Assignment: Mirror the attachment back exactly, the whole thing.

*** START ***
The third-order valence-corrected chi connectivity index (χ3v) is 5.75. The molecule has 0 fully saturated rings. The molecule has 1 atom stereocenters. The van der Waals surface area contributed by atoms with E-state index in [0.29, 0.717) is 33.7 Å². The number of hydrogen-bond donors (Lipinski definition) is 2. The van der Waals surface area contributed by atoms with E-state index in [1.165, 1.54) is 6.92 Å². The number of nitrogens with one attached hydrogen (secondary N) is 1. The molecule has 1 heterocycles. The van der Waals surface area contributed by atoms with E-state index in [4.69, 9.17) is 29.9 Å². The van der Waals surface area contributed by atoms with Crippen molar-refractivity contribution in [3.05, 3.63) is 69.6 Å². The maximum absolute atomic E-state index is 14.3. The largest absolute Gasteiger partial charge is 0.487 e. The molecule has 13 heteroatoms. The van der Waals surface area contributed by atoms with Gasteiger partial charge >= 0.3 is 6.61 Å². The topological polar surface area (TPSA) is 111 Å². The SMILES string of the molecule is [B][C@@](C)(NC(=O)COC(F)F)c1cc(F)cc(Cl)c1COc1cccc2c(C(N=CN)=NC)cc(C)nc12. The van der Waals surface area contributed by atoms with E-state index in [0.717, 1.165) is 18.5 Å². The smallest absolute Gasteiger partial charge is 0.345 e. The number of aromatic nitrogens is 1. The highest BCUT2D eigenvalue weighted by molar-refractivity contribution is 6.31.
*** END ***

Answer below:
The third-order valence-corrected chi connectivity index (χ3v) is 5.75. The molecule has 0 fully saturated rings. The molecule has 1 atom stereocenters. The van der Waals surface area contributed by atoms with E-state index in [0.29, 0.717) is 33.7 Å². The number of hydrogen-bond donors (Lipinski definition) is 2. The van der Waals surface area contributed by atoms with E-state index in [1.165, 1.54) is 6.92 Å². The number of nitrogens with one attached hydrogen (secondary N) is 1. The molecule has 1 heterocycles. The van der Waals surface area contributed by atoms with E-state index in [4.69, 9.17) is 29.9 Å². The van der Waals surface area contributed by atoms with Crippen molar-refractivity contribution in [3.05, 3.63) is 69.6 Å². The maximum absolute atomic E-state index is 14.3. The largest absolute Gasteiger partial charge is 0.487 e. The molecule has 13 heteroatoms. The van der Waals surface area contributed by atoms with Gasteiger partial charge >= 0.3 is 6.61 Å². The topological polar surface area (TPSA) is 111 Å². The SMILES string of the molecule is [B][C@@](C)(NC(=O)COC(F)F)c1cc(F)cc(Cl)c1COc1cccc2c(C(N=CN)=NC)cc(C)nc12. The van der Waals surface area contributed by atoms with E-state index in [0.717, 1.165) is 18.5 Å². The smallest absolute Gasteiger partial charge is 0.345 e. The number of aromatic nitrogens is 1. The highest BCUT2D eigenvalue weighted by molar-refractivity contribution is 6.31.